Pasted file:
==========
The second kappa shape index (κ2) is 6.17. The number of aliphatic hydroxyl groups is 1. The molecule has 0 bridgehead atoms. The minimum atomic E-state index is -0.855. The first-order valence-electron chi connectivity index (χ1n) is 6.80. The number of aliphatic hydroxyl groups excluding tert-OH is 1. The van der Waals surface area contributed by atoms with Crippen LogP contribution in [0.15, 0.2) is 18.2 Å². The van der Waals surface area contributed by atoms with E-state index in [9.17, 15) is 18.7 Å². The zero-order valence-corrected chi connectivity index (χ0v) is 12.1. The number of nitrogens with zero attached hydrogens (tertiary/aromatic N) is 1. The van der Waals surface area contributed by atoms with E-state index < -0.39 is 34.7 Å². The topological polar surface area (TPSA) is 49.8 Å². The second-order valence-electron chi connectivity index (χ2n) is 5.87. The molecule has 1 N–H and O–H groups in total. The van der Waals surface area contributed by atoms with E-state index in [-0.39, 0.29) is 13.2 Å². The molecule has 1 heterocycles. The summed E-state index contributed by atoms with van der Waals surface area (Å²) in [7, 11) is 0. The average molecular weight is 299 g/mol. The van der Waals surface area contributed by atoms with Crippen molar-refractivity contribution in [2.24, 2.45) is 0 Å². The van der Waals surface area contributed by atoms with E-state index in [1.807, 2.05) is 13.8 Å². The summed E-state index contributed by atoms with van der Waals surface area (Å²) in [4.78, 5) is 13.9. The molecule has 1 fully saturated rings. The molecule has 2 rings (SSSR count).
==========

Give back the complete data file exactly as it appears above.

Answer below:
The second kappa shape index (κ2) is 6.17. The number of aliphatic hydroxyl groups is 1. The molecule has 0 bridgehead atoms. The minimum atomic E-state index is -0.855. The first-order valence-electron chi connectivity index (χ1n) is 6.80. The number of aliphatic hydroxyl groups excluding tert-OH is 1. The van der Waals surface area contributed by atoms with Crippen LogP contribution in [0.15, 0.2) is 18.2 Å². The van der Waals surface area contributed by atoms with E-state index in [9.17, 15) is 18.7 Å². The zero-order valence-corrected chi connectivity index (χ0v) is 12.1. The number of nitrogens with zero attached hydrogens (tertiary/aromatic N) is 1. The van der Waals surface area contributed by atoms with E-state index < -0.39 is 34.7 Å². The topological polar surface area (TPSA) is 49.8 Å². The second-order valence-electron chi connectivity index (χ2n) is 5.87. The molecule has 1 N–H and O–H groups in total. The van der Waals surface area contributed by atoms with E-state index in [-0.39, 0.29) is 13.2 Å². The molecule has 1 heterocycles. The summed E-state index contributed by atoms with van der Waals surface area (Å²) in [7, 11) is 0. The average molecular weight is 299 g/mol. The van der Waals surface area contributed by atoms with Crippen molar-refractivity contribution in [2.24, 2.45) is 0 Å². The van der Waals surface area contributed by atoms with E-state index in [1.807, 2.05) is 13.8 Å². The summed E-state index contributed by atoms with van der Waals surface area (Å²) in [4.78, 5) is 13.9. The molecule has 1 fully saturated rings. The molecule has 2 rings (SSSR count).